In his submission in reply, Mr. Nuwagaba for the respondent faulted learned counsel for the applicant for smuggling into revision proceeding matters of execution yet court cannot revise Registrar’s Orders. That the Chief Magistrate had jurisdiction to hear the matter under consideration since it arose in 2006. That execution of the value made in the report was by the high court and if there was a complaint about the value, it should have been brought before the Registrar. That there was no infringement on any jurisdiction by the Chief Magistrate as provided under S. 83 of the Civil Procedure Act. That the application be dismissed.
Revision proceedings are governed by S. 83 of the Civil Procedure Act which provides that:
The high court may call for the record of any case which has been determined by this Act by any Magistrate’s Court, and if that court appears to have -
a) exercised jurisdiction not vested in it in law.
b) failed to exercise jurisdiction so vested; or
c) acted in exercise of its jurisdiction illegally or with material irregularity or injustice, the high court may revise the case and may make such order in it as it thinks fit. -----------------------”
From the wording of the above law, the proceedings for revision are concerned with jurisdiction i. e the none exercise or illegal and irregular exercise of the same. Only proceedings before a Magistrate’s court are amenable to revision. I therefore agree with the submission by Mr. Nuwagaba that this court has no jurisdiction to revise proceedings before the Registrar of the high court. I will therefore not concern myself with the execution proceedings conducted in the execution and bailiff’s decision of the high court.
Regarding the Decree complained of, it was drafted as follows:
“This suit coming this 20th day of June 2013 before her worship Nambayo Esther Chief Magistrate in the presence of counsel for the plaintiff.
It is HEREBY ORDERED that:
1. The plaintiff properly purchased land comprised in Kyadondo block 250, plot 18 land at Bbunga.
2. The defendant pays to the plaintiff the equivalent in shillings the current market value for the disputed land.
3. The defendant pays general damages of 10million for breach of contract.
4. The defendant pays costs of the suit.
Dated at Kampala this 7th day of October 2013.
I agree with Mr. Segona that the order made in the second paragraph of the Decree, was irregular and illegal in as far as the learned Chief Magistrate did not specify the value of money to be paid by the judgment debtor as value for the suit land. The learned Chief Magistrate had the duty to spell out in the Decree how much the applicant had to pay to the respondent as required under S. 2 (c) of the Civil Procedure Act.
Section 2(c) provides that:
“ ‘decree’ means the formal expression of an adjudication which so far as regards the court expressing it, conclusively determines the rights of the parties with regard to any of the matters in controversy in the suit and may be either preliminary or final……...”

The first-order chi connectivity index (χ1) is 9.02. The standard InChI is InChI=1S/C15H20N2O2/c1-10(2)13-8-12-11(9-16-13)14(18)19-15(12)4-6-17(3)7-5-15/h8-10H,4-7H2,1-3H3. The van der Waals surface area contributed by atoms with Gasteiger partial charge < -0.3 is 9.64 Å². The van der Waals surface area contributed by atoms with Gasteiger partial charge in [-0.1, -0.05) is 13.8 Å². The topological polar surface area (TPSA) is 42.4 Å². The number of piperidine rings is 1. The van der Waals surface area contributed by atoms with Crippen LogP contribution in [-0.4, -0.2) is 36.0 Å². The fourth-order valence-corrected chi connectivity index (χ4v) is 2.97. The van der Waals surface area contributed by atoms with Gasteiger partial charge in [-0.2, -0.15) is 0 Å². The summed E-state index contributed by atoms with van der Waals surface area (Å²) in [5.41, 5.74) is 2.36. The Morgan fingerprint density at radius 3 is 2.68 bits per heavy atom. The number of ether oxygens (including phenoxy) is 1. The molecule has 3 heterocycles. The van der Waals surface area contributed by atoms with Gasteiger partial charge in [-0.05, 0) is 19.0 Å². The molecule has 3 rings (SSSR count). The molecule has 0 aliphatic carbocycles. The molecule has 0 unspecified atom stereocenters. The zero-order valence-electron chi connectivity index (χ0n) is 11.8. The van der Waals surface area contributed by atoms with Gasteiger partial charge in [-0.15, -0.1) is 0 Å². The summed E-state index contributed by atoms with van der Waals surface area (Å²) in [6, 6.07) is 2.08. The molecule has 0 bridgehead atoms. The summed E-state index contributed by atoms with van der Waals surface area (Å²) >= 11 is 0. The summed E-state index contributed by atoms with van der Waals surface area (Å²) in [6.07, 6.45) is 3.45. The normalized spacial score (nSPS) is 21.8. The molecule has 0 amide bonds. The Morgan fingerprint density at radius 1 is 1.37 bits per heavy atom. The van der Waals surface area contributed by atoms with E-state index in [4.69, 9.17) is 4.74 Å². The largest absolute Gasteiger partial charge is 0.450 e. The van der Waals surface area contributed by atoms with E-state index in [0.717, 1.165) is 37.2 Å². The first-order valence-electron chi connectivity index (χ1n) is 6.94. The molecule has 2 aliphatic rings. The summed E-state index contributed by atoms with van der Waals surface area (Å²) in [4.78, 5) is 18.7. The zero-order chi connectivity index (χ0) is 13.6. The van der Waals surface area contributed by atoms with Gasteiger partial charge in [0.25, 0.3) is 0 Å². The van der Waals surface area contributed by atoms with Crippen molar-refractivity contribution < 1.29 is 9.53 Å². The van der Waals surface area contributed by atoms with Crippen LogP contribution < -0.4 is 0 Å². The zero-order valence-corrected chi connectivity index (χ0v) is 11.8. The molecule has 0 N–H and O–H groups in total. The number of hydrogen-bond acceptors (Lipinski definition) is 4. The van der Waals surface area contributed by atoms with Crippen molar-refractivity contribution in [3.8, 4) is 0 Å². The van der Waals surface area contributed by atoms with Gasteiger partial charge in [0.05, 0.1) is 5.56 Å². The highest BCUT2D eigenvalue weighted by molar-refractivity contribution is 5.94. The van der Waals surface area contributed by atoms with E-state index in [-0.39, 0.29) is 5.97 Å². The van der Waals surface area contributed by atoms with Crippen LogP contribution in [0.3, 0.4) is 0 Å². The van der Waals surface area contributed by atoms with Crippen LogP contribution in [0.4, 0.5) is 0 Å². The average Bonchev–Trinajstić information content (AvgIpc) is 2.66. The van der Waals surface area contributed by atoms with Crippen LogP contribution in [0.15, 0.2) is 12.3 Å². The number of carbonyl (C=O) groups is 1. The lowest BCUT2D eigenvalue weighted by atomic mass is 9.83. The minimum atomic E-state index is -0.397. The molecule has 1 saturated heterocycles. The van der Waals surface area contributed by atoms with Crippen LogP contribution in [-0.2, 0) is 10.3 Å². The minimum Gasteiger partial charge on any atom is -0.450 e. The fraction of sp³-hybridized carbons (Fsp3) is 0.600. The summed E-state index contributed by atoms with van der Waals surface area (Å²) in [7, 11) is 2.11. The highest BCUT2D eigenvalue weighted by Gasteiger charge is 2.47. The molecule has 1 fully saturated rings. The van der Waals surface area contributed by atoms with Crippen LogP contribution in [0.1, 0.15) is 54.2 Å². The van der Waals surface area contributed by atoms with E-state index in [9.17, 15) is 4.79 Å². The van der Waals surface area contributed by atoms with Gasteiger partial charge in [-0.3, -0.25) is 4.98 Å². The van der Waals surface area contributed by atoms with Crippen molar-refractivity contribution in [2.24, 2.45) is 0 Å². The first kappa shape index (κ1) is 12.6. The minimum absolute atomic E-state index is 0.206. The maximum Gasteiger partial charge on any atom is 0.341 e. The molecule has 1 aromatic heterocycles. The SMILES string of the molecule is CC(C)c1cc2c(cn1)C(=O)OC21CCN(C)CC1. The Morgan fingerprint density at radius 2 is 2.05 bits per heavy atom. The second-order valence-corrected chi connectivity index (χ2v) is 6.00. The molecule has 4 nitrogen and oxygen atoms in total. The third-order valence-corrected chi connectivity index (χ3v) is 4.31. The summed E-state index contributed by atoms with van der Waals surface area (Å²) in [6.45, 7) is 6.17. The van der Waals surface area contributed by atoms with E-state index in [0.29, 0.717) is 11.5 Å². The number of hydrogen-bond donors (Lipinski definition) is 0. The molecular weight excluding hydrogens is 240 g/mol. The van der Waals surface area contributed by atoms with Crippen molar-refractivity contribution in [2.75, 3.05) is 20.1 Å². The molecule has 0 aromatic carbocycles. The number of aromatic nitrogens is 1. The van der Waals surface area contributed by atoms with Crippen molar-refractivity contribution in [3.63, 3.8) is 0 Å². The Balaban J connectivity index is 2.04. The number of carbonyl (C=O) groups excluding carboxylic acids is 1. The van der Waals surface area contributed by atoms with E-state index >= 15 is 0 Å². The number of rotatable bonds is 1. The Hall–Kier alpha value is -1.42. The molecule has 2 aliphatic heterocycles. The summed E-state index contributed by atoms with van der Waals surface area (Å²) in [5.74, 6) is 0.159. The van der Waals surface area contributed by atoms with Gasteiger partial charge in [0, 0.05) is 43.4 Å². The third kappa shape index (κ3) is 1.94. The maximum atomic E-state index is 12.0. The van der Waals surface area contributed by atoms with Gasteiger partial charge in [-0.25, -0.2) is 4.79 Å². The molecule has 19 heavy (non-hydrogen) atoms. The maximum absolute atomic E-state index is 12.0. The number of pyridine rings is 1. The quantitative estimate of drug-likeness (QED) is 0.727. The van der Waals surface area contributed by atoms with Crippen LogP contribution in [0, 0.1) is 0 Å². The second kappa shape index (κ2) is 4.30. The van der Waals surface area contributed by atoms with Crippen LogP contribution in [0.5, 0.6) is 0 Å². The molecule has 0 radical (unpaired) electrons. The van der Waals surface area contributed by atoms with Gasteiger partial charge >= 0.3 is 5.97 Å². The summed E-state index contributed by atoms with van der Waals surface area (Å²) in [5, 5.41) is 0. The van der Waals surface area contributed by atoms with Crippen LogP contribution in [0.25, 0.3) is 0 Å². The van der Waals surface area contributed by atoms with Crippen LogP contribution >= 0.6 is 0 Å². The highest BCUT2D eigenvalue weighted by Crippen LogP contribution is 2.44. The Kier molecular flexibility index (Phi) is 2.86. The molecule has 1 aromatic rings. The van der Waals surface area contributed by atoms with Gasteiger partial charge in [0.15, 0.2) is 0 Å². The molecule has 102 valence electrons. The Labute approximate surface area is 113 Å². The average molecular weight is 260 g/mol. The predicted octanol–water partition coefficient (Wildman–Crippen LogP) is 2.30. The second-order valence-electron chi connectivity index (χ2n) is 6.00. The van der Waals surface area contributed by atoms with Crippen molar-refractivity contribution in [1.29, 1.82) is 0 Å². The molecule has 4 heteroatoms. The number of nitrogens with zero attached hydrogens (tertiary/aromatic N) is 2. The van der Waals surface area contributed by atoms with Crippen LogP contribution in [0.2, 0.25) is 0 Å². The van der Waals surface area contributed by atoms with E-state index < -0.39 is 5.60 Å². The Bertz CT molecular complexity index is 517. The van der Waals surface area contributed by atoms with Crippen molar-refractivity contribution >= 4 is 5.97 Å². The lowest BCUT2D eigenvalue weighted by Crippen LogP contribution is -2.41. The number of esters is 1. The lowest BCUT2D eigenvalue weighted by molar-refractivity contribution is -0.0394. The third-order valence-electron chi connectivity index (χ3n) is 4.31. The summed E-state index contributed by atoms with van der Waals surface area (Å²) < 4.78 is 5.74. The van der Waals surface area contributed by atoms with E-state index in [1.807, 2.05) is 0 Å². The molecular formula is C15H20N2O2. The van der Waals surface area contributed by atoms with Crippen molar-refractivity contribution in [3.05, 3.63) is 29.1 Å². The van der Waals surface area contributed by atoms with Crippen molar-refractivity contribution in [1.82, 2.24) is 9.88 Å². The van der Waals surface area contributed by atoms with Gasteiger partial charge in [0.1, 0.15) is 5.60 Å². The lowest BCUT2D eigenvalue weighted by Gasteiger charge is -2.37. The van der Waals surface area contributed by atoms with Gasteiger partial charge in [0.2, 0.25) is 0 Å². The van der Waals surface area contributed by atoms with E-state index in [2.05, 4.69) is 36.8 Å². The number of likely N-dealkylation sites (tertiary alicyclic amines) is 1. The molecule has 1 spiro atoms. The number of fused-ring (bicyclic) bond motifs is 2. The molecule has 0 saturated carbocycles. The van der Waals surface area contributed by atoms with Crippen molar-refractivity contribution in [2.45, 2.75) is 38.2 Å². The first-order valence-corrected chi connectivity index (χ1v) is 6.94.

Without a direction from court, what the respondent did was to get a valuer who gave the value to be paid by the applicant as 90.000.000=. This irregularity rendered the Decree a nullity. It was an illegality for a valuation to be made outside the court proceedings because such valuation which came later was not part of the proceedings before the trial Chief Magistrate. It offended the rules of natural justice and evidence. The valuation report ought to have been ordered for before the conclusion of the case which could have enabled the adverse party to evaluate it, test its veracity and authenticity through testing its contents as well as competence of the person who presented it.
This process was important because it would guide the trial court to establish if it had jurisdiction to try the suit in the first place as permitted under S. 207 (1)(a) of the Magistrates Courts’ Act.
In any suit where it is impossible to estimate the subject matter at a money value in which by reason of any finding or order of the court, a declaration of ownership of any money or property made, no Decree shall be issued for an amount on the claim exceeding the pecuniary limits of the ordinary jurisdiction of the court passing the Decree. The instant suit is one where it was impossible to determine the value of the subject matter.
Consequently, I will find that by the learned Magistrate granting an order to pay an unspecified amount of money after failing to ascertain the value of the land in issue, she failed to exercise jurisdiction vested in her and also exercised it illegally and with injustice to the applicant. The Decree in Civil Suit 357 of 2009 is hereby revised and set aside.
Under S. 83 this court is empowered to make such order in the suit as it thinks fit. It is my considered view that this suit be remitted back to the Chief Magistrate’s Court for a fresh trial before any other Magistrate.
The applicant shall get the costs of this application.
J U D G E